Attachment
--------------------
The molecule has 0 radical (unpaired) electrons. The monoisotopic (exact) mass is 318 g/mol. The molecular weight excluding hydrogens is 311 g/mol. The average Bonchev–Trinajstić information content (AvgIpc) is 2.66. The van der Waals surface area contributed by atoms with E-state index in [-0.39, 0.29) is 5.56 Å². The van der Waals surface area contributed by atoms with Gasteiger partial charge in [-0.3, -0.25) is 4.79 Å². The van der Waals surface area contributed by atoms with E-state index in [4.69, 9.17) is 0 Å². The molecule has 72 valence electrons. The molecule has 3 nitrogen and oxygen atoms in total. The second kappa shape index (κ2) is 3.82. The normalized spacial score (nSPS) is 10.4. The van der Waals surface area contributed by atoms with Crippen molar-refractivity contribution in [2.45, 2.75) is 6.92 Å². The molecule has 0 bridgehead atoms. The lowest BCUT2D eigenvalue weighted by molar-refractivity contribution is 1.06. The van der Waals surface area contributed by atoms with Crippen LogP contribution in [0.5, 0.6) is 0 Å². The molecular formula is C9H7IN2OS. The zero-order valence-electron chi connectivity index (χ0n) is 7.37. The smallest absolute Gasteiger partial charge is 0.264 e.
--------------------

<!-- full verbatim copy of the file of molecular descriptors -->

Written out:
The molecule has 0 radical (unpaired) electrons. The monoisotopic (exact) mass is 318 g/mol. The molecular weight excluding hydrogens is 311 g/mol. The average Bonchev–Trinajstić information content (AvgIpc) is 2.66. The van der Waals surface area contributed by atoms with E-state index in [-0.39, 0.29) is 5.56 Å². The van der Waals surface area contributed by atoms with Gasteiger partial charge in [-0.3, -0.25) is 4.79 Å². The van der Waals surface area contributed by atoms with E-state index in [4.69, 9.17) is 0 Å². The molecule has 72 valence electrons. The molecule has 3 nitrogen and oxygen atoms in total. The second kappa shape index (κ2) is 3.82. The normalized spacial score (nSPS) is 10.4. The van der Waals surface area contributed by atoms with Crippen molar-refractivity contribution in [2.45, 2.75) is 6.92 Å². The molecule has 0 bridgehead atoms. The lowest BCUT2D eigenvalue weighted by molar-refractivity contribution is 1.06. The van der Waals surface area contributed by atoms with Crippen LogP contribution in [0.5, 0.6) is 0 Å². The molecular formula is C9H7IN2OS. The zero-order valence-electron chi connectivity index (χ0n) is 7.37. The smallest absolute Gasteiger partial charge is 0.264 e.